This is Baby Slipper 1 of 2 for Pepper, my friend Jane’s newborn daughter.* I found the tutorial here, an offering from Happy Berry Crochet. Mine doesn’t look much like the finished product in the video because 1) I did a solid color instead of stripes, which seemed slightly too complicated — I did only start crocheting a week and a half ago; and 2) I made several mistakes, which I intend to cover up with tiny crochet flowers or something like that (once I learn how to do things like tiny crochet flowers). But I’m still pretty happy with it because it resembles a baby slipper. The only problem is that I have to do a second one, and it is of course not going to look exactly like the first one because according to my knowledge of statistics, which I was forced to take in college, it is highly unlikely that I’m going to make the exact same mistakes in the exact same spots. So if I manage to make slipper #2 without mistakes, I might try to make a slipper #3 to match it. And then probably make a bunch of new mistakes on that one, and continue in the same vicious cycle until Christmas, when I will have a pile of unmatched baby slippers. This is a true labor of love (or madness).

I am someone who, while carrying a great rage inside me against the insanity that is the commercialization of Christmas, really likes giving presents to people. Gift giving, to me, is not just for Christmas, but rather whenever I feel like it, and so I’m really excited about the future gift possibilities that come with this whole crochet business. It adds to the list of gift possibilities, my criteria for which are limited but variations many. I only ever give one of three things: good books (either second hand or from a real book store, not Amazon), something homemade or locally grown, or time. An example of the latter: My dad is a sucker for a father-daughter date and no, he’s not just pretending to be excited when he opens an envelope with an IOU card. Half my chromosomes come from a man who cries when the family cat dies, during a moving scene in a film, and when looking at old photos. He’s a soft heart, as my grandmother used to say.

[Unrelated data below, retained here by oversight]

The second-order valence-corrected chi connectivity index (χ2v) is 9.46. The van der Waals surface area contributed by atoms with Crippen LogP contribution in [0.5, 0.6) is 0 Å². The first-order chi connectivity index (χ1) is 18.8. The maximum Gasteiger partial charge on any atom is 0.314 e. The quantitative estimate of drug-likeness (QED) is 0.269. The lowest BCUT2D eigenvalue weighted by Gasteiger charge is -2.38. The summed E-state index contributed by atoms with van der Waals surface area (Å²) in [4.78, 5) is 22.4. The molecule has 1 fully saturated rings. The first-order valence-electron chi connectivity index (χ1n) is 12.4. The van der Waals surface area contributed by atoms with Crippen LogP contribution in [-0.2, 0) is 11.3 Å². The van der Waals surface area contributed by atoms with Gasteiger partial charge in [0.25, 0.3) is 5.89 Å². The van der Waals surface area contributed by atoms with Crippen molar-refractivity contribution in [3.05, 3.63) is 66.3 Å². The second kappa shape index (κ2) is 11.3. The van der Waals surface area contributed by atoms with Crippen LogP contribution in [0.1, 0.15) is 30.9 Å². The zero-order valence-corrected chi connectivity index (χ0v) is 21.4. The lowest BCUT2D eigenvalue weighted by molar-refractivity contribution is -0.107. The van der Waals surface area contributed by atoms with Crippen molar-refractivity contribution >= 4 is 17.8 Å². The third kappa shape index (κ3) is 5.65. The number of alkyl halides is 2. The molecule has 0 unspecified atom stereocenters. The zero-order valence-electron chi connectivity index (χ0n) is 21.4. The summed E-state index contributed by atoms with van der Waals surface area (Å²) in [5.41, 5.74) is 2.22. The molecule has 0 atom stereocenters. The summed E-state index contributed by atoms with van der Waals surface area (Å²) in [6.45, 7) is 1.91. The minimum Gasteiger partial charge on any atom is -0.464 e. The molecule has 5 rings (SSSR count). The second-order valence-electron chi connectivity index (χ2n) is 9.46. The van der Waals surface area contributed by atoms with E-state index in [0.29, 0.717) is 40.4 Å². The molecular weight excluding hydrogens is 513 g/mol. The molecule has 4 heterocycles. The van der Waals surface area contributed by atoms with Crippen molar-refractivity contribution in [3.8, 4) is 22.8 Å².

For my dad this Christmas, however, I got a big bottle of wine from a local producer. I hesitated in getting it because it’s going to be hell to lug back to the states, but the other weekend Alvaro and I went by the tasting booth at our farmer’s market and were wooed (ie, intoxicated) by this particular wine, and moreover by the old grape grower selling it. So I bought a gigantic bottle of it for my dad, because second to father-daughter dates he likes big bottles of wine. I also asked the old grape grower to write a little something nice on the inside of the box, which he did, with great poetic flair. In addition to being delicious and organic, this bottle of wine may save my dad’s sanity and mine. Apparently we are going to be playing board games on Christmas Eve (my brother’s idea), and I hate board games, so at the very least maybe I can convince dear old dad to break into his present for the good of all.

My mom is getting seeds: some I picked up during a trip to Armenia this summer and some saved from my own garden. She’s also getting a jar of the best raspberry jam ever, made by a local lady.

My brother, who likes computers, computers, computers, hot sauce, movies, the power of science, and subcategories of the above, also makes booze in the basement. He is therefore getting the best gift of all: I’ve proposed a Fermentation Festival, in which he teaches me the magic of moonshine and I teach him the magic of bread baking.

* PS – Baby slipper 1 is photographed on the desk that Alvaro built me for my birthday last May. 100% recuperated wood. He knows the way to my heart.